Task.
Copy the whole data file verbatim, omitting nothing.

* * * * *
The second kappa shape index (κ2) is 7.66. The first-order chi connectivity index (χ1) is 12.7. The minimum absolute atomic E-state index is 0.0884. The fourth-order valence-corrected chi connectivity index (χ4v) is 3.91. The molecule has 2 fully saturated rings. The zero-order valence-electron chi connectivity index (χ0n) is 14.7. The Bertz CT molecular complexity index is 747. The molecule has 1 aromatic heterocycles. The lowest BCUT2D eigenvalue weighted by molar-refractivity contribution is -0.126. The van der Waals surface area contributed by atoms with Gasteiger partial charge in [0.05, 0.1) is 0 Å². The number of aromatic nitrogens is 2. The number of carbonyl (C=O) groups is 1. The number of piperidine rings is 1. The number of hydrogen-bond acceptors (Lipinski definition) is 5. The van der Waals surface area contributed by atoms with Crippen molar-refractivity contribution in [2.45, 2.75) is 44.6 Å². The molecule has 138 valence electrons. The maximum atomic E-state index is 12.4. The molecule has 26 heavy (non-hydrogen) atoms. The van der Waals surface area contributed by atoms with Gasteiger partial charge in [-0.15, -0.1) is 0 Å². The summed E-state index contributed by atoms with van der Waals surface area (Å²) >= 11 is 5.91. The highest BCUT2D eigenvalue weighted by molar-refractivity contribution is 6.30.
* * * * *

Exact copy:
The second kappa shape index (κ2) is 7.66. The first-order chi connectivity index (χ1) is 12.7. The minimum absolute atomic E-state index is 0.0884. The fourth-order valence-corrected chi connectivity index (χ4v) is 3.91. The molecule has 2 fully saturated rings. The zero-order valence-electron chi connectivity index (χ0n) is 14.7. The Bertz CT molecular complexity index is 747. The molecule has 1 aromatic heterocycles. The lowest BCUT2D eigenvalue weighted by molar-refractivity contribution is -0.126. The van der Waals surface area contributed by atoms with Gasteiger partial charge in [0.05, 0.1) is 0 Å². The number of aromatic nitrogens is 2. The number of carbonyl (C=O) groups is 1. The number of piperidine rings is 1. The number of hydrogen-bond acceptors (Lipinski definition) is 5. The van der Waals surface area contributed by atoms with Crippen molar-refractivity contribution in [2.45, 2.75) is 44.6 Å². The molecule has 138 valence electrons. The maximum atomic E-state index is 12.4. The molecule has 26 heavy (non-hydrogen) atoms. The van der Waals surface area contributed by atoms with Gasteiger partial charge in [-0.15, -0.1) is 0 Å². The summed E-state index contributed by atoms with van der Waals surface area (Å²) >= 11 is 5.91. The highest BCUT2D eigenvalue weighted by molar-refractivity contribution is 6.30.